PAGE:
Saffron buns made with sourdough starter and a no-knead method are perfect for winter holidays! These are inspired by Swedish lussekatter but shaped in some of the many different ways popular in Sweden.
Photography by Alexandra Daum.
These sourdough saffron buns are a holiday tradition, popular all across Europe. Served at Jul, Christmas, or on Santa Lucia day, depending on the shape – these are most common in Scandinavia and Italy.
During the course of my research – very scientific, I asked all the Swedes I know – I was told that these buns shouldn’t contain raisins (only as decoration), and that lusskatter are actually the double swirls (not the s-shape, which is julgalt or Christmas Pig).
It’s the same dough, though, so it doesn’t matter which shape you make. The s-shapes are the easiest and very beautiful. They don’t need to be constrained to December, of course, but are just as good at any time of year.
Tips and Notes
There’s no second rise period before baking. This is because the buns lose their shape and have too great of an oven spring if they have a second fermenting period.
Letting the dough rise overnight in a cold place (a fridge is great, but I use the unheated entrance landing) makes for a dough that’s easier to shape and with a better rise. You can do the bulk ferment at room temperature and shape the buns as soon as the dough doubles in size, but you’ll have better luck with chilling after proving at room temp for a few hours.
Chilling also makes the dough easier to shape – even if you don’t want to chill overnight, I recommend doing so for at least an hour before shaping.
Egg wash will help any complicated twists in the buns to stick, so they don’t come apart during baking. There’s no need to dab with water to ensure that the buns won’t pull apart if you use a wash.
Be sure to use active, bubbly sourdough starter. You want it at the peak for the best result.
As usual, starting with room temperature ingredients is best. Even though the milk is being heated, avoiding cold ingredients will make for the fastest and most effective bulk proof.
Grinding the saffron is key, and it’s what will make for the most evenly golden, flavourful buns. If you don’t have a mortar and pestle, tearing it between your fingers is fine.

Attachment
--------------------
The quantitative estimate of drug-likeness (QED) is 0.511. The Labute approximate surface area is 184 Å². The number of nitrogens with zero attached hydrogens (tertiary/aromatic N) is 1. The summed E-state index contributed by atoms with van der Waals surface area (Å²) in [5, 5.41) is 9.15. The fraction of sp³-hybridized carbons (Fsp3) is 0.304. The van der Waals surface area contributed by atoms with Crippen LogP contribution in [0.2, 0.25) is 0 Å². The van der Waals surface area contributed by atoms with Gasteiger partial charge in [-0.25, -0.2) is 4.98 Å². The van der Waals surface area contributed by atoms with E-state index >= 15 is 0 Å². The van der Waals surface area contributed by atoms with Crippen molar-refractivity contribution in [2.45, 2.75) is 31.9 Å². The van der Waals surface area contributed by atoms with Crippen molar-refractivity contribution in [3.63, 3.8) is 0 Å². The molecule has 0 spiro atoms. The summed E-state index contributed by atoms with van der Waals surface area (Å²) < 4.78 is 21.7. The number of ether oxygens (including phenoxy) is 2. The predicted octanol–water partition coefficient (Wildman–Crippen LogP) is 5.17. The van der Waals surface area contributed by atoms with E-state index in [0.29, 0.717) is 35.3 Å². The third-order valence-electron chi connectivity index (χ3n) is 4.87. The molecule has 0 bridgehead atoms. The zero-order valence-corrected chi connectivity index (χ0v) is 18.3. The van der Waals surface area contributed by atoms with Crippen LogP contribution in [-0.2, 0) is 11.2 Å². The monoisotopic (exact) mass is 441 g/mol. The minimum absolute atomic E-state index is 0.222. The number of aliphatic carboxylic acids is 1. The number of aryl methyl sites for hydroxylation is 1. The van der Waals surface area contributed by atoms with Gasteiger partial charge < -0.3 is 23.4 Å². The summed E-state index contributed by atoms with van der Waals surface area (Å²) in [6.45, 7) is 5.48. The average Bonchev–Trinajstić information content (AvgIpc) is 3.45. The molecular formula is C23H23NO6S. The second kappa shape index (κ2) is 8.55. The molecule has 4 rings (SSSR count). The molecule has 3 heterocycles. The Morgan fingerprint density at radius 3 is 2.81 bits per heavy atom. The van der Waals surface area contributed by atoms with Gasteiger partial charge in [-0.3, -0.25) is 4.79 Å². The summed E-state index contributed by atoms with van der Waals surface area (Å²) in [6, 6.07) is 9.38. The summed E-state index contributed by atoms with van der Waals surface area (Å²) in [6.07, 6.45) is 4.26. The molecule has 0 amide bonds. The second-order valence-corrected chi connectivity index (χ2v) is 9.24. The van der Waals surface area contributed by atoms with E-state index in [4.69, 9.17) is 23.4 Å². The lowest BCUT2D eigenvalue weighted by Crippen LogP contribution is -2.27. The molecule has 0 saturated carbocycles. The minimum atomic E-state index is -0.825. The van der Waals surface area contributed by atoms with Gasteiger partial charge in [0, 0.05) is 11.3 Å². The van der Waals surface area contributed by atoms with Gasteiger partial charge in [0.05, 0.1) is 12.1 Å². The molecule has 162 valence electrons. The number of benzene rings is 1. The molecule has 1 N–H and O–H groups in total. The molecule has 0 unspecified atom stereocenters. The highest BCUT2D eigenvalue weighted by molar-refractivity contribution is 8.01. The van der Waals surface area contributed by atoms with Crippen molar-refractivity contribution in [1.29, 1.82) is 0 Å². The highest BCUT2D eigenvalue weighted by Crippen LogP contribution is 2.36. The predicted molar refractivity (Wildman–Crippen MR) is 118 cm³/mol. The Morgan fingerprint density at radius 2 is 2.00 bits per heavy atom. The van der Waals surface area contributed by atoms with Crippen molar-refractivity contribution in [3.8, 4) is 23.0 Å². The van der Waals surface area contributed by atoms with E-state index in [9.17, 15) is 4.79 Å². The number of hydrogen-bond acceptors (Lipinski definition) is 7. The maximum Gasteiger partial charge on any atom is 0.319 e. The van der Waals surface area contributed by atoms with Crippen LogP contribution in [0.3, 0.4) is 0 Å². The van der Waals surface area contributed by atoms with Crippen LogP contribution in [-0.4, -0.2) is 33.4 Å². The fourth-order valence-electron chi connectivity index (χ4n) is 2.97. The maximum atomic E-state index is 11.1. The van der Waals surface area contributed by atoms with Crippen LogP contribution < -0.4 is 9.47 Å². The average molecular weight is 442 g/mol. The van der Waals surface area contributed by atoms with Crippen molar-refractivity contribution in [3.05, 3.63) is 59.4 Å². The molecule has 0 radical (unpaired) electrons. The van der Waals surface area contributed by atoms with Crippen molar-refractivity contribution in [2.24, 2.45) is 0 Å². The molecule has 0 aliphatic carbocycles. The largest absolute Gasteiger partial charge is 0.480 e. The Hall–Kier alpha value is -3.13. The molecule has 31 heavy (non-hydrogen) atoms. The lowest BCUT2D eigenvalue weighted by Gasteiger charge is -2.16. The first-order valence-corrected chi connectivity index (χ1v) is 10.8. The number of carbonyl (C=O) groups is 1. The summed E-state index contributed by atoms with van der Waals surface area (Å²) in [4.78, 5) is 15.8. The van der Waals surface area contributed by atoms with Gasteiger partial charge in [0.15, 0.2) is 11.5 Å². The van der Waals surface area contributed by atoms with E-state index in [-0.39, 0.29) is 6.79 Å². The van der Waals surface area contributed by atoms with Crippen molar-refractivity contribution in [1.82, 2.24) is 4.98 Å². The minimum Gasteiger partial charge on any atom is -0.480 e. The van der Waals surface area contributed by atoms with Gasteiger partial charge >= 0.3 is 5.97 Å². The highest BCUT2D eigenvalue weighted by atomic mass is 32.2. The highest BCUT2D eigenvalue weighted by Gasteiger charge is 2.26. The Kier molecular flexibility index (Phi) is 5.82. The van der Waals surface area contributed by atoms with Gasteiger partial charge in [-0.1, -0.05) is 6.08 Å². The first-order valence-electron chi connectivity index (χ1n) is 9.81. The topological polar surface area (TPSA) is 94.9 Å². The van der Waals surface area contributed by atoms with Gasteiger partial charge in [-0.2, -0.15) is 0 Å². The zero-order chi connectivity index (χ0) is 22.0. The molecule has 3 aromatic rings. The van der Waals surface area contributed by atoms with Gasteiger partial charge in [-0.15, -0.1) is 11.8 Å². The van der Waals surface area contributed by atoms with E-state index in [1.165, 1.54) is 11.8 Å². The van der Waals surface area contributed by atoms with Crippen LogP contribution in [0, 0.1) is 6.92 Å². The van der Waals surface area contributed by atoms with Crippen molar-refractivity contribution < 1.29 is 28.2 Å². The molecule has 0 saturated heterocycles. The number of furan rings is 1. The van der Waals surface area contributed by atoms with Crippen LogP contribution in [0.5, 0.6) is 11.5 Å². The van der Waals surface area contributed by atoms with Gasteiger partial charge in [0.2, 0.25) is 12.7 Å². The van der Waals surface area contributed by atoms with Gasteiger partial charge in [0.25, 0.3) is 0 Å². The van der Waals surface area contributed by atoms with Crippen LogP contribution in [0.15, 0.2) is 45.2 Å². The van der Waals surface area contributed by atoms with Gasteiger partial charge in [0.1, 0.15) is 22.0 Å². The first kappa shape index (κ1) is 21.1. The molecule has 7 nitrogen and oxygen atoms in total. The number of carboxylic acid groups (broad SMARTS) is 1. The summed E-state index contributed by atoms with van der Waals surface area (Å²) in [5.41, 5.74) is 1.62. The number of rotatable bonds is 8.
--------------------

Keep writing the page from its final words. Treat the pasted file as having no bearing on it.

The decorative raisins are optional. Try cranberries or another dried fruit if you prefer (in any case, soak beforehand).
Add some cinnamon or cardamom to the dough if you’d like.
To make dairy free saffron buns, use a good vegan butter and non-dairy milk. For a vegan version, you can try adapting this saffron wreath bread.
We haven’t tried making these with bread flour, as we want to avoid any extra chewiness. If you’re a beginner and find plain flour too difficult to work with, you can try using half bread flour.
More Holiday Baking
Sourdough Saffron Buns
- Small saucepan
- Mixing bowl
- Wooden spoon or spatula
- Tea towel
- Parchment paper
- baking sheet
- 180 grams whole milk
- ½ teaspoon saffron threads, ground
- 60 grams butter, room temperature
- 100 grams sugar
- 2 large eggs, divided
- 100 grams active sourdough starter
- 460 grams white all-purpose flour
- 5 grams sea salt
- Soaked raisins for topping, optional
- Heat the milk and saffron in a small saucepan until just simmering.
- Add the butter and sugar to a large mixing bowl, then pour the hot milk over top. Whisk to combine, until the butter has melted.
- Check the temperature of the milk mixture. If it's just warm to the touch or cooler, then it's fine to continue. If it feels hot, wait for it to cool down.
- Divide the eggs. You need one whole egg and one egg yolk for the dough. Set the additional egg white aside for later.
- Once the milk mixture has cooled enough, whisk in the egg and yolk. Add the starter and whisk to combine.
- Add the flour and use a wooden spoon or spatula to mix until a soft, shaggy dough forms.
- Do three rounds of stretches and folds over the course of an hour, one round every 20 minutes. After this, the dough should be soft and relatively smooth.
- Place the dough smooth-side up back into the mixing bowl. Cover with a tea towel or plate, and set aside in a warm, draft-free place to rise until doubled in size. Depending on ambient temperature and the strength of your starter, this can take anywhere from 4-10 hours.
- Once the dough has risen, cover well and refrigerate for at least one hour, or up to 12hours.
- After chilling, tip the dough out onto a lightly floured surface.
- Set a large piece of parchment paper to the side of your working area.
- Divide the dough into 16 equal pieces, weighing the full dough and then each piece to ensure that they're the same size.
- Use your hand to roll each piece of dough on a clean work surface to create some tension and form round balls. Set each onto the parchment paper.
- Roll the balls into strands, about finger length, and set back onto the paper to rest while you continue rolling.
- Start with the first strand that you rolled, and roll again into long, thin strands, each about 20cm (8 in.) in length.
- Line a large baking sheet with parchment paper and preheat the oven to 350°F (180°C).
- Form the shapes that you like for each bun. Carefully place each onto the lined baking sheet and top with soaked raisins if desired.
- Brush each bun with the reserved egg white.
- Bake for 10-12 minutes, depending on the size of the buns, until golden and lightly browned.
- Cool fully before storing for up to 3 days in an airtight container. Saffron buns freeze well.